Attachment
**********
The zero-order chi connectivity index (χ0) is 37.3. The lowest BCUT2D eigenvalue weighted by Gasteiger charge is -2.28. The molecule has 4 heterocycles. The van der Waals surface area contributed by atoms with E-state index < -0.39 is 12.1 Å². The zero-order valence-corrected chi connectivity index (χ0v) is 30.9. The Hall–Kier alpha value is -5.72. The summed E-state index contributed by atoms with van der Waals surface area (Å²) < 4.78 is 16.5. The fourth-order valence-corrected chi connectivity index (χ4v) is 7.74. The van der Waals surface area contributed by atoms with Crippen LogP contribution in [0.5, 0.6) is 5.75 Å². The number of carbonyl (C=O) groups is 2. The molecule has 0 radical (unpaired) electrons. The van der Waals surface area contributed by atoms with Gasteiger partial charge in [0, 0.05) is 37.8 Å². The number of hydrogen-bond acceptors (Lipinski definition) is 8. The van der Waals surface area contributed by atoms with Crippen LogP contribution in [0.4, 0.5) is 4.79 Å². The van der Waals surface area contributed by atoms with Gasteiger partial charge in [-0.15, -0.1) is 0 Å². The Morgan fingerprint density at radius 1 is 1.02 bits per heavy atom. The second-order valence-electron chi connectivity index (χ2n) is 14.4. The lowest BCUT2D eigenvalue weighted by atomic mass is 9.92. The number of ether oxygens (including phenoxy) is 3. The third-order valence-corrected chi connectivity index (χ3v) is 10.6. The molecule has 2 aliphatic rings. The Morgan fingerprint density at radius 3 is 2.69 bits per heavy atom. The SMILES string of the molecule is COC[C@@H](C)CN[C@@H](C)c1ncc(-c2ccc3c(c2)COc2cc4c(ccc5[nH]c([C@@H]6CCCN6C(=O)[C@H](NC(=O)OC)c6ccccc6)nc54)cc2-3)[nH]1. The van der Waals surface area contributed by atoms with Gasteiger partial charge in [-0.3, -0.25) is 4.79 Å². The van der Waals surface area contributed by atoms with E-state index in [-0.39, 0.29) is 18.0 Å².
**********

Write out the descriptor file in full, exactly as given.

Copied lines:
The zero-order chi connectivity index (χ0) is 37.3. The lowest BCUT2D eigenvalue weighted by Gasteiger charge is -2.28. The molecule has 4 heterocycles. The van der Waals surface area contributed by atoms with E-state index < -0.39 is 12.1 Å². The zero-order valence-corrected chi connectivity index (χ0v) is 30.9. The Hall–Kier alpha value is -5.72. The summed E-state index contributed by atoms with van der Waals surface area (Å²) < 4.78 is 16.5. The fourth-order valence-corrected chi connectivity index (χ4v) is 7.74. The van der Waals surface area contributed by atoms with Crippen LogP contribution in [0.5, 0.6) is 5.75 Å². The number of carbonyl (C=O) groups is 2. The molecule has 0 radical (unpaired) electrons. The van der Waals surface area contributed by atoms with Gasteiger partial charge in [0, 0.05) is 37.8 Å². The number of hydrogen-bond acceptors (Lipinski definition) is 8. The van der Waals surface area contributed by atoms with Crippen LogP contribution in [0.4, 0.5) is 4.79 Å². The van der Waals surface area contributed by atoms with Gasteiger partial charge in [-0.15, -0.1) is 0 Å². The Morgan fingerprint density at radius 1 is 1.02 bits per heavy atom. The second-order valence-electron chi connectivity index (χ2n) is 14.4. The lowest BCUT2D eigenvalue weighted by atomic mass is 9.92. The number of ether oxygens (including phenoxy) is 3. The third-order valence-corrected chi connectivity index (χ3v) is 10.6. The molecule has 2 aliphatic rings. The Morgan fingerprint density at radius 3 is 2.69 bits per heavy atom. The SMILES string of the molecule is COC[C@@H](C)CN[C@@H](C)c1ncc(-c2ccc3c(c2)COc2cc4c(ccc5[nH]c([C@@H]6CCCN6C(=O)[C@H](NC(=O)OC)c6ccccc6)nc54)cc2-3)[nH]1. The van der Waals surface area contributed by atoms with Gasteiger partial charge in [-0.3, -0.25) is 4.79 Å². The van der Waals surface area contributed by atoms with E-state index in [-0.39, 0.29) is 18.0 Å².